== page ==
The past months I have been wearing the WHOOP Strap 3.0, a wearable sensor that collects health and fitness data. It's different compared to most other fitness bands as it was designed with professional athletes in mind. It is focussed on daily strain, recovery and sleep. Read along to find out how this works.
Sleep monitoring is a popular feature of many smartwatches and wearables. Devices like Fitbit, Withings, Apple Watch and Biostrap analyse biometrics during your sleep. These wearables are worn on the wrist and use optical sensors to capture your heart rate. I wondered how the optical sensors would compare to a high resolution chest strap HR-monitor.
With modern wearables, smartwatches and fitness bands, it has become easy and common to measure your heart rate. There are however fundamental differences in sensor types. Some sensors capture the electrical signal from your heart while others use light to analyse the blood flowing through your vessels. If you're interested in measuring heart rate, it's good to understand these differences.
This month I have intensified my training to become fit for this year's Fietselfstedentocht, a 235KM bicycle ride through Friesland. Over the years I have tested different kinds of bike computer setups: from dedicated (and expensive) Garmin Edge bike computers to no data at all. Eventually I came up with a flexible setup to gather advanced ride data using my smartphone, let me explain how this works.
This week I went to Frankfurt for business. I had to perform maintenance to servers in a data centre. This seemed like a great opportunity to test the Apple Watch's usefulness in real life (other than health and fitness). I wondered, is the Apple Watch the modern tool watch?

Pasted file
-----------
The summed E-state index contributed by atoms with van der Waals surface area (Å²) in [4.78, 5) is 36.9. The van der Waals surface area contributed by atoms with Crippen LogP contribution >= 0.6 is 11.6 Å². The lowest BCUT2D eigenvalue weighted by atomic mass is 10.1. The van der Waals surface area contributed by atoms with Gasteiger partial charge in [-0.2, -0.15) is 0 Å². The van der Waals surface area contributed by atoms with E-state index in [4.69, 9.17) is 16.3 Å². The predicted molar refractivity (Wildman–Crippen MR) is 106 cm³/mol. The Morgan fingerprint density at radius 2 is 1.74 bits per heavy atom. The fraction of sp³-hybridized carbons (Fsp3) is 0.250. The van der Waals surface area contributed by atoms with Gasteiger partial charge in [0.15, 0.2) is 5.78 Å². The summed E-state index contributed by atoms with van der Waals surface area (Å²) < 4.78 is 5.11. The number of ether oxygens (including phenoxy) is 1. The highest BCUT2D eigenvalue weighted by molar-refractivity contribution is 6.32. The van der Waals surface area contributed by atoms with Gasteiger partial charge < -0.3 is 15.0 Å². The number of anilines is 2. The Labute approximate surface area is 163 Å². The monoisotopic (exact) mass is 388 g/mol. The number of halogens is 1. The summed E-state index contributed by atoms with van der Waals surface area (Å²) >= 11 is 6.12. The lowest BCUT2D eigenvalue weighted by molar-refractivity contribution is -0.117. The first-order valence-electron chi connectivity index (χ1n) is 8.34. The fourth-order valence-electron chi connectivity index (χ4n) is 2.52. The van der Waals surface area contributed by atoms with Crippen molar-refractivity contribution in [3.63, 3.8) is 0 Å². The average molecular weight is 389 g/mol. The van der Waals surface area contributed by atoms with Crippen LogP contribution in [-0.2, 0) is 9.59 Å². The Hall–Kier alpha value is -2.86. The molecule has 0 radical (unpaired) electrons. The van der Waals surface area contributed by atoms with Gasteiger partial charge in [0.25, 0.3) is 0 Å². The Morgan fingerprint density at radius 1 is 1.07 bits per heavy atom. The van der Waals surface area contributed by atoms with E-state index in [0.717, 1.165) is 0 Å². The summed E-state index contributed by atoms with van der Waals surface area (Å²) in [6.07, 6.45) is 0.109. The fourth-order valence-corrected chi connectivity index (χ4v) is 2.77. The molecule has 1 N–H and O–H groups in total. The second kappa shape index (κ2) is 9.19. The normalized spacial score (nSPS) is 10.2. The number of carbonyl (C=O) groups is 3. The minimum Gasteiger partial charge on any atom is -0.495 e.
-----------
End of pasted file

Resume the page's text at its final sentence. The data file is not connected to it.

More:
This month Apple launched a new Apple Watch series and released an update to watchOS. The focus of the smartwatch is more and more gearing towards health and fitness. This made me curious, how well does Apple Watch work for different activities?
A good customer of mine was once a physiotherapist, he told me about people asking him to "feel their muscles" to tell them how they where doing. "Crazy!" he told me: "I can never feel better than the people themselves, if they only would listen to their body". This caused me to question the health and fitness sensors I use.
A good friend of mine had an issue with his Apple Watch, the digital crown lost a rubber ring causing the watch to lose its water resistance. Apple made no problem of it and offered to replace his "device". While it solved his problem, it felt painful to my watch lover's ears. It made me realise the one thing a smartwatch will never have: patina.
Most wearables (smartwatches, fitness trackers, etc.) use very basic sensors to capture heart rate. Their signal is binary: just counting beats. Biostrap is different, instead of just checking pulses, it captures a high-fidelity PPG waveform. These waveforms are the same kind that doctors use, making me wonder what I could learn from them!
Technology has come a long way since the first computer. Smartwatches today are very much an achievement of miniaturisation of technology. I recently used an Apple Watch Series 2 to find out if technology has come far enough to replace my mechanical watch, today I share you my findings.
Over the past years I have been no stranger to crazy experiments, but this time I really wanted to push it into the extreme: programming on an Apple Watch. Would it be possible to actually write code on such a tiny device? Why even bother? This post is about the case for crazy experiments, and why you should try too!